Weiler announces early

Kitchener Waterloo’s Progressive Conservative (PC) Party of Ontario candidate, Tracey Weiler, announced that she would be running in the next provincial election. However, the possibility of an election remains to be announced.

Weiler, who is currently self-employed with her own consulting business, lost the K-W byelection in Sept. 2012 to NDP MPP Catherine Fife. Coming in second place, there was an approximate 3, 700 difference in votes between Fife and Weiler.

Despite this loss, Weiler decided to look ahead and declared that she will be representing the Conservatives in the next provincial election.

“I’ve decided that I am not somebody who gives up. There’s still a lot of work that needs to be done,” Weiler said. “Locally and provincially, our province is not doing very well and we need to start creating jobs for young people, we need to focus on the economy so we can invest in healthcare and education like we should be doing and for that I decided that I wasn’t ready to give up.”

Her decision to prematurely announce her candidacy is viewed by Weiler as an opportunity for her to familiarize herself with the locals before an election date is determined.

“When you know what you want to do, you don’t need to wait. For me, I get a chance to listen to people, I get a chance to work in the community in that capacity as a PC candidate,” Weiler explained. “When an election is called, it’s a pretty quick period of time. And it’s really hard to get the time that you need to hear and listen from the people that are around you. For me, this is a huge opportunity.”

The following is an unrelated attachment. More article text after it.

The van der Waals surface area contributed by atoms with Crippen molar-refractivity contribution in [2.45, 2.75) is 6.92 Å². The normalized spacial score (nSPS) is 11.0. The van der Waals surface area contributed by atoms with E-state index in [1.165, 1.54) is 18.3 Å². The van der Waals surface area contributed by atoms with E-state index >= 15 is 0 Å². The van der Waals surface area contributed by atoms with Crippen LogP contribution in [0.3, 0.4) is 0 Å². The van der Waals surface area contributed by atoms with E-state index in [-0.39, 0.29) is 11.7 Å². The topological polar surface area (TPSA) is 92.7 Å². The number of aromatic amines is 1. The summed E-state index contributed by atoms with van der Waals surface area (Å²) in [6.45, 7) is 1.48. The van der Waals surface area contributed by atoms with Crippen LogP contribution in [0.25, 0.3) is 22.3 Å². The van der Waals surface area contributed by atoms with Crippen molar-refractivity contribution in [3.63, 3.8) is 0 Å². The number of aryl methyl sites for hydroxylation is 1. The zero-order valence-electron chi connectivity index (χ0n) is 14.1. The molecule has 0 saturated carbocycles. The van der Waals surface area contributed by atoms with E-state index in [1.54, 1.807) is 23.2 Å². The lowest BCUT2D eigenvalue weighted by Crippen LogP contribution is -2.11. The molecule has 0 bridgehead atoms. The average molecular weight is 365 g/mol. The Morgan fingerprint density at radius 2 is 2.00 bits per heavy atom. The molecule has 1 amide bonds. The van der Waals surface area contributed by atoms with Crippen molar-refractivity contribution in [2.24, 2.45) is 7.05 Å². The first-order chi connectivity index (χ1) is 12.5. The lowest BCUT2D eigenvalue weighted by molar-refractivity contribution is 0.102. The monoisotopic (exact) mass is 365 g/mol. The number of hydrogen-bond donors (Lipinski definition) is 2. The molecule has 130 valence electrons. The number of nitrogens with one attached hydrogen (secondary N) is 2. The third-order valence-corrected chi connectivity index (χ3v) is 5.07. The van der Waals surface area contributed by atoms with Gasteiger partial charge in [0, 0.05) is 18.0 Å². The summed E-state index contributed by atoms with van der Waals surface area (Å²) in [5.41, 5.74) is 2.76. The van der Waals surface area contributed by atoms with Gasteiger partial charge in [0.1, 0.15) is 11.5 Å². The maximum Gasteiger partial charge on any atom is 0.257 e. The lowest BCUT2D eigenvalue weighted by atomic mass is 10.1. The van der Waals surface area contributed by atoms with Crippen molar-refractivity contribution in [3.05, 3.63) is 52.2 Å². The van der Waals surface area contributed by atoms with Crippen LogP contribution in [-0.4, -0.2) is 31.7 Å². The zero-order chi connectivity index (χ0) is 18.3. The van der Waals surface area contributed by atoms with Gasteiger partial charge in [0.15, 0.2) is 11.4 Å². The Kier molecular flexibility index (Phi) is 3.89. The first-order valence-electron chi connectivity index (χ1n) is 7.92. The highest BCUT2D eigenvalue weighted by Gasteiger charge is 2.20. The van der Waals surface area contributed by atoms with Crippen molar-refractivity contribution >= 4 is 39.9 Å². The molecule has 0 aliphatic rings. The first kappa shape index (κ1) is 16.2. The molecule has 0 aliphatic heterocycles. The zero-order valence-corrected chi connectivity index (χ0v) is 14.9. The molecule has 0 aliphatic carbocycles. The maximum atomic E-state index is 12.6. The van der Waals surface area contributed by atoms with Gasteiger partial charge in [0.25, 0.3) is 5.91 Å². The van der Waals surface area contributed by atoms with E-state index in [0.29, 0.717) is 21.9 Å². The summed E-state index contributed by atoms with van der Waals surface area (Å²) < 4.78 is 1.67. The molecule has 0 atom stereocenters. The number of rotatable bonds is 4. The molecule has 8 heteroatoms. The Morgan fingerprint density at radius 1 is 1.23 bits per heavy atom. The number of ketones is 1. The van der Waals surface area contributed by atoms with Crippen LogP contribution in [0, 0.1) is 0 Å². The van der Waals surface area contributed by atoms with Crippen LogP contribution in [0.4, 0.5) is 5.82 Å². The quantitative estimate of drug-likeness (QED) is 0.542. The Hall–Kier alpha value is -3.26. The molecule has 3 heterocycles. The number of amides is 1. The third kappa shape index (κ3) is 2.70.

The key issues that are addressed in the PC platform are very heavily focused on creating jobs and the economy and dealing with unemployment. A key area that the platform will also focus on is the issue of mental health, which Weiler is a personal advocate for.

The legislature will resume on Feb. 19 and Weiler confirmed that the Conservatives would be there to ask a series of questions to newly instated Premier Kathleen Wynne regarding an upcoming election and decisions that will be made on that.

In the meantime, Weiler is taking her experiences from the by-election and using it to help her formulate an ideal platform if an election is called. When that time comes, Weiler believes that she will be prepared.

“The byelection assured me that I was in the right place, doing the right thing and trying to be honoured with the opportunity to represent this community,” Weiler said. “I’m a mom with two young kids, so I face the same challenges that many families do so I think that I have a good understanding of those challenges that families face on a daily basis. I think all of that put together really does make me a good candidate to represent Kitchener-Waterloo in the future.”

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